The Man-Woman Thing
I like to joke that when God took a rib from Adam to make Eve, He took a whole lot more than just a bone. He also took the multitasking gene, the tendency to nurture, and the ability to ask for directions! But seriously, not only do we deal with our differences in personalities, we also have the man-woman thing.
So many people are irritated with the obvious differences between males and females. I’ve seen a lot of women try to change their guys, make an attempt to get them in touch with their feminine side. Men seem to either joke or just shake their heads at female tendencies. It is almost impossible to truly understand the inner workings of the opposite sex. It’s a fact: we are different! So how can we live together in harmony?
I say accept the differences and learn to appreciate them. Be who you are as a woman. Let him be who he is as a man. Accept the fact that he can’t say as many words as you do in a day and find other outlets (like other females) for the rest of your important thoughts and ideas. Celebrate his ability to be firm with the kids when you waver, and celebrate that you want to hug your little sweetie for as long as she needs. Understand that the best way to talk to your guy is when you do something together. Women like to talk face to face, but men talk best side by side.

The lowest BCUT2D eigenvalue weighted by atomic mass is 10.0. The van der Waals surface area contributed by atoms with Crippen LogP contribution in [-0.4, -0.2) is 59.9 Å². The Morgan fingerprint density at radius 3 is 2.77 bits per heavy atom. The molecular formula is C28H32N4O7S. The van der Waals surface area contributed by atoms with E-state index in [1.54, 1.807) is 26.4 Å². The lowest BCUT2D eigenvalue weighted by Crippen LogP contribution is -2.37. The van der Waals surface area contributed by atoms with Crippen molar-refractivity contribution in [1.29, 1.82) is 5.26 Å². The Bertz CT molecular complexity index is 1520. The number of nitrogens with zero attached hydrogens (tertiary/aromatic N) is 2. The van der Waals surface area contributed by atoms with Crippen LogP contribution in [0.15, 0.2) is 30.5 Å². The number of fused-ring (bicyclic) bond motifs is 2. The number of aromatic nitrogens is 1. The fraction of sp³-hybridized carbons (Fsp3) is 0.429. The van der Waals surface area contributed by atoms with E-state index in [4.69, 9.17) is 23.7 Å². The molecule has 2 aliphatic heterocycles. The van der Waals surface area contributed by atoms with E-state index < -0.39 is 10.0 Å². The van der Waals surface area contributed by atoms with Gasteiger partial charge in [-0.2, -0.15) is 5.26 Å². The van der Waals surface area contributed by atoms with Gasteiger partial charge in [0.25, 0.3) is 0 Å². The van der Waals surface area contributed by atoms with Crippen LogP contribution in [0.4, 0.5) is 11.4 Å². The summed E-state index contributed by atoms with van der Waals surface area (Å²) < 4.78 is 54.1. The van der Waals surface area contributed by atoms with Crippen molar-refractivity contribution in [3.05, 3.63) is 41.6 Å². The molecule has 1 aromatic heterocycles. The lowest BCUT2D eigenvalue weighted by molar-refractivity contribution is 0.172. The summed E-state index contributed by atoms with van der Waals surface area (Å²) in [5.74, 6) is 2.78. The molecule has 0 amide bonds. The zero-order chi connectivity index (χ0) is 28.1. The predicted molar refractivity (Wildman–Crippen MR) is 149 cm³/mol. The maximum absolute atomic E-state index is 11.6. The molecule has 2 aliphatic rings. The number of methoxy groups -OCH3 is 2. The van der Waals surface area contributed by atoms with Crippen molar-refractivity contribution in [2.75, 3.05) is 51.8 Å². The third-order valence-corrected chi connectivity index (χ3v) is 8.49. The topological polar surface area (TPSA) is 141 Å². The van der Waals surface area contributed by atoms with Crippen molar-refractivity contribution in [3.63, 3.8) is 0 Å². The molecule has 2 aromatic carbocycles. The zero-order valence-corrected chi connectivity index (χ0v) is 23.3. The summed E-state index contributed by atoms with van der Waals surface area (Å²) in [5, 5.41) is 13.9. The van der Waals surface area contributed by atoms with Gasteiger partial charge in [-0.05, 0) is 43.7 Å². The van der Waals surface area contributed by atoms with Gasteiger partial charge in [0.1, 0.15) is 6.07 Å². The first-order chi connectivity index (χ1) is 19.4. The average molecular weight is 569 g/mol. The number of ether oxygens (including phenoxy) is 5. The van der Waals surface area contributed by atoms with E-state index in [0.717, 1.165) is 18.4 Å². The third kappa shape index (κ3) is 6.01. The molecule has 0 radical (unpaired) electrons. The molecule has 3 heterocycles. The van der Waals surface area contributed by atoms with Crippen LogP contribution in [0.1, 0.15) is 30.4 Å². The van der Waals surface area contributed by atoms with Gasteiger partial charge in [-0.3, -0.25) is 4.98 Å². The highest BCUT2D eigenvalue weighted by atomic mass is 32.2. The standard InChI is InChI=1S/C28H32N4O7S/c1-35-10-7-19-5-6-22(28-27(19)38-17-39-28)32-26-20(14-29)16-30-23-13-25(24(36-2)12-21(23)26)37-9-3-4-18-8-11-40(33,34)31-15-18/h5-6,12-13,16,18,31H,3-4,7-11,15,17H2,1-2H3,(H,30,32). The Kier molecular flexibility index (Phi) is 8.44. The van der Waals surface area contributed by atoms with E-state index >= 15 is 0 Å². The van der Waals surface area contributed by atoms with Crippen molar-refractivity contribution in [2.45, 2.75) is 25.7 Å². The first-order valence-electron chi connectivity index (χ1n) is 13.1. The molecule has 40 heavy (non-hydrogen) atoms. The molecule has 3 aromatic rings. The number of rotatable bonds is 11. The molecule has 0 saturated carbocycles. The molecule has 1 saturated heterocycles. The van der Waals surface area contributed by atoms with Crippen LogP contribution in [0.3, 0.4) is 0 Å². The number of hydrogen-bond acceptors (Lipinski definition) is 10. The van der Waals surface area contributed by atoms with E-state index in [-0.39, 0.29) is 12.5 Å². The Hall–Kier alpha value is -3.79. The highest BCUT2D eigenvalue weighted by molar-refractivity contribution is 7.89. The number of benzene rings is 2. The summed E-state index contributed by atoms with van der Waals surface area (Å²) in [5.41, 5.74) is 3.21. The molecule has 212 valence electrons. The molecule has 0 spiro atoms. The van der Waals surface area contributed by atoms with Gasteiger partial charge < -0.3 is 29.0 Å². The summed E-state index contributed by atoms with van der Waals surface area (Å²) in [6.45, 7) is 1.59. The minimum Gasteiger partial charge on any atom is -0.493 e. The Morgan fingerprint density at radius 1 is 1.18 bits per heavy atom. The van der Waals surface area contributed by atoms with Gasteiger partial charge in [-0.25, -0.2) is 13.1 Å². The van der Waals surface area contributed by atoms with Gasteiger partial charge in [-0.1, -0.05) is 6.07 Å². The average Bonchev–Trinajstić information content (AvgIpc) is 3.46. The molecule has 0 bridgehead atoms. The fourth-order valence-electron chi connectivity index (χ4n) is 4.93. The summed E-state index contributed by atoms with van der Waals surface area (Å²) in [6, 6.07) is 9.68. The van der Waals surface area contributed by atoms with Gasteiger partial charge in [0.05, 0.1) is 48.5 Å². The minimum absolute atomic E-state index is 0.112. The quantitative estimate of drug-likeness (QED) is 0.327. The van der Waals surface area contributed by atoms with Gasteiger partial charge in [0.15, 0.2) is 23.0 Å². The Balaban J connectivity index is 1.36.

We were made to work together. Like a key fits into a lock, our physical anatomy is definitely suited to each other. But it doesn’t end with anatomy. Our personality traits, strengths, and natural tendencies are so different it seems for some that we could never be compatible. But with the right attitude and enough time, you and your husband can learn to ebb and flow with each other’s strengths and weaknesses. It is a beautiful thing to behold a couple with this kind of balance.
“I just don’t feel loved by my husband…” I have heard this from many women throughout the years. Usually her husband actually loves her deeply but isn’t able to show her in the way she can receive it. This too is about speaking a different language. In Gary Chapman’s book The 5 Love Languages: The Secret to Love that Lasts, he describes five ways in which people feel loved. They are quality time, gifts, words of affirmation, physical touch, and acts of service. Each person has at least one of these ways they feel loved, and they tend to show love this way as well. A problem arises when both spouses have different love languages. More often than not, this is the case.
Say that Sue’s love language is words of affirmation, and Raymond’s is acts of service. Sue will naturally tell Raymond she loves him often, but he would feel more loved if she offered to take his uniforms to the dry cleaners. Raymond will show Sue he loves her by washing her car, but she wants to hear how he loves her and why. Do you get the rub?
Just knowing how to speak each other’s love language can improve your communication dramatically. It takes a choice on two fronts: choose to show love in his language, and recognize his love language toward you and appreciate it. Better yet, get proactive; talk about love languages together and use the knowledge to love each other more effectively.